Explosion-like noises heard at Brussels train station

Belgian media are reporting that explosion-like noises have been heard at a Brussels train station, prompting the evacuation of a main square.

Broadcaster RTL quoted Fires Services spokesman Pierre Meys confirming that some kind of an explosion had happened in the city’s Central station on Tuesday. Meys could not say what had caused the blast.

He could only confirm that firefighters were at the scene.

The Belgian capital’s Grand Place, a major tourist site, was evacuated along with the station about 200 meters (656 feet) away.

Belgium has been on high alert since suicide bombers killed 32 people on the Brussels subway and at an airport on March 22, 2016.

This is a breaking story, stay with Local 10 and Local10.com for the latest information.


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US Rep. Steve Scalise shot at baseball practice in Virginia

A top House Republican, Steve Scalise of Louisiana, was shot by a rifle-wielding gunman Wednesday at a congressional baseball practice just outside of Washington. 

Several other people were also believed to have been hit, according to a lawmaker who witnessed the shooting.

Capitol police said officers who were part of Scalise’s security detail returned fire and wounded the shooter, who was taken into custody.

ABC News said the shooter was identified by law enforcement as James T. Hodgkinson, 66, of Belleville, Illinois.

Scalise, the House majority whip, was in stable condition at George Washington University Hospital, according to one congressional aide. His injuries were not believed to be life-threatening.

The shooting occurred at Eugene Simpson Stadium Park in Alexandria, Virginia, where lawmakers and others were gathered for a morning practice about 7 a.m. The Congressional Baseball Game for Charity between Democrats and Republicans was scheduled to be played Thursday.

“All of a sudden we heard a very loud shot. The gunman was over by the third base dugout with a clear view of the field,” Rep. Jeff Flake, R-Arizona, told CNN.

Once the gunman was down, Flake ran to Scalise and tended to him. He said he grabbed Scalise’s phone to call his wife.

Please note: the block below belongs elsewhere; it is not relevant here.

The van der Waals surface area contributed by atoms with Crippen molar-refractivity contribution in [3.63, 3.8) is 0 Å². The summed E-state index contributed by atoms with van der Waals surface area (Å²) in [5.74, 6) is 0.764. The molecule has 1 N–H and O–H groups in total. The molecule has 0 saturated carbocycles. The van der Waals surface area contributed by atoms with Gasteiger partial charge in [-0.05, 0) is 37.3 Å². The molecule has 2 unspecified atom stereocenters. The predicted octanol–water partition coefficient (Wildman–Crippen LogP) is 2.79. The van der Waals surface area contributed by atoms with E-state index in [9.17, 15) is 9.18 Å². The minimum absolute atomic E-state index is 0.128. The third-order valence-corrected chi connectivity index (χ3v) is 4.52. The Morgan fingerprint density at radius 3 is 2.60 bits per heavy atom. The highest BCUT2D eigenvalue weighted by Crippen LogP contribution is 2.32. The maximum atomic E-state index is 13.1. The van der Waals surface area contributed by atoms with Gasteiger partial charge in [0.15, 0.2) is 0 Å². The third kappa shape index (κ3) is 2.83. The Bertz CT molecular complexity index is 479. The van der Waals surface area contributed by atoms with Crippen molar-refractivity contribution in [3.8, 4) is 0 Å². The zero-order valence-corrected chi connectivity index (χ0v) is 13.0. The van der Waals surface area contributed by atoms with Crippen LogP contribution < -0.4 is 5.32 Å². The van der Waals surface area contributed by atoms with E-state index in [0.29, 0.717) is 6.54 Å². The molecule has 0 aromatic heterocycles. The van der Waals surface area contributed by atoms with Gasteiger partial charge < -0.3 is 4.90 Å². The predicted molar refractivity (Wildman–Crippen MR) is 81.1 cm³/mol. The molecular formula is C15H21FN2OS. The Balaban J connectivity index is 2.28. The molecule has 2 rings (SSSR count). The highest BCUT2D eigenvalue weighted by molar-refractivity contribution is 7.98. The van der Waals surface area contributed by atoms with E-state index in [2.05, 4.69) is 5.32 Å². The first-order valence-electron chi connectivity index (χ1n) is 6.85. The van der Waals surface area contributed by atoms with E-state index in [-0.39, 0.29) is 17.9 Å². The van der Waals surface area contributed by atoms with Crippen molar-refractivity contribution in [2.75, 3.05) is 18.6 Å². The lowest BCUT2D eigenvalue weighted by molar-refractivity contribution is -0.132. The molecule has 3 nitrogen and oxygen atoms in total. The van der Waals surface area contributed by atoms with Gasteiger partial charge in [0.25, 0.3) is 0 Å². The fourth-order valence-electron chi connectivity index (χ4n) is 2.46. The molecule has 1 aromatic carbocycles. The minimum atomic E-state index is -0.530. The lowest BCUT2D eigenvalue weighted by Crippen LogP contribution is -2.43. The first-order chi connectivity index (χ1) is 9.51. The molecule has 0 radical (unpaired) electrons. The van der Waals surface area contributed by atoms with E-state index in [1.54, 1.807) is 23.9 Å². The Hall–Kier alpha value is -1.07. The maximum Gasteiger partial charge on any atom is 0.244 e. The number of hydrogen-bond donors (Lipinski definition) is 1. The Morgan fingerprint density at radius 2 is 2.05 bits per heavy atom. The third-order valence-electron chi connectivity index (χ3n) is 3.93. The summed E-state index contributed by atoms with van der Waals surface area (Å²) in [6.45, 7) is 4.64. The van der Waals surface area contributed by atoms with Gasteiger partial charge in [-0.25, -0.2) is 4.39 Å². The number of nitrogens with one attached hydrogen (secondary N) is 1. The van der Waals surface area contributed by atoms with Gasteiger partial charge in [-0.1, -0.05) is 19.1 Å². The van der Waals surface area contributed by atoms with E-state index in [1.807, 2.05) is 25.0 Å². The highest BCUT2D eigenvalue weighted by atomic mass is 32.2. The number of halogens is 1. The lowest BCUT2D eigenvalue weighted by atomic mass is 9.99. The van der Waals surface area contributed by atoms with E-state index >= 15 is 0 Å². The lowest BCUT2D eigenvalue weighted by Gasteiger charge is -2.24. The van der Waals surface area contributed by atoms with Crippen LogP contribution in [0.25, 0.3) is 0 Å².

“I just didn’t want her to wake up and learn the news,” Flake said.

Rep. Mo Brooks, R-Alabama, said several other people also were hit, including two law enforcement officers. 

Brooks said that Scalise, 51, was down on the ground with what Brooks described as “a hip wound.”

Rep. Mike Bishop, R-Michigan, said Scalise was standing on second base when he was shot.

“I was looking right at him,” Bishop told Detroit radio station WWJ. “He was a sitting duck.”

Brooks said Scalise “crawled into the outfield, leaving a trail of blood.””We started giving him the liquids,” Brooks said. “I put pressure on his wound in his hip.”

Scalise is the No. 3 House Republican leader. He was first elected to the House in 2008 after serving in the state legislature.

Rep. Jeff Duncan, R-South Carolina, said in a statement that he was at the practice and “saw the shooter.”

“Please pray for my colleagues,” Duncan said.

House Speaker Paul Ryan’s office said Scalise’s wounds were not believed to be life-threatening and that a member of the security detail was also shot.

Four Florida congressmen — Ron Desantis, Matt Gaetz, Dennis Ross and Tom Rooney — were on the Republican congressional baseball team roster.

DeSantis, who was at the practice, said he had a strange encounter with a man moments before the shooting.

Rep. DeSantis who at baseball practice recalls: “A guy…walked up to us that was asking whether it was Republicans or Democrats out there.” pic.twitter.com/GwozCPRdve

— Fox News (@FoxNews) June 14, 2017

“There was a guy that walked up to us that was asking whether it was Republicans and Democrats out there,” DeSantis told Fox News. “And it was just a little odd.”

DeSantis said the man wasn’t carrying anything at the time.

“The vice president and I are aware of the shooting incident in Virginia and are monitoring developments closely,” President Donald Trump said in a statement. “We are deeply saddened by this tragedy. Our thoughts and prayers are with the members of Congress, their staffs, Capitol police, first responders and all others affected.”

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Congressman, 2 police shot at baseball event in Virginia

A Louisiana congressman is among the victims of a shooting during a Wednesday morning baseball practice in Alexandria, Virginia, according to multiple reports.

CNN is reporting that House Majority Whip Steve Scalise, R-Louisiana, and two Capitol police officers were wounded in the shooting.

U.S. Rep. Mo Brooks, R-Alabama, who witnessed the shooting, said at least 50 shots were fired.

Brooks said he took off his belt and applied a tourniquet to try to slow down the bleeding.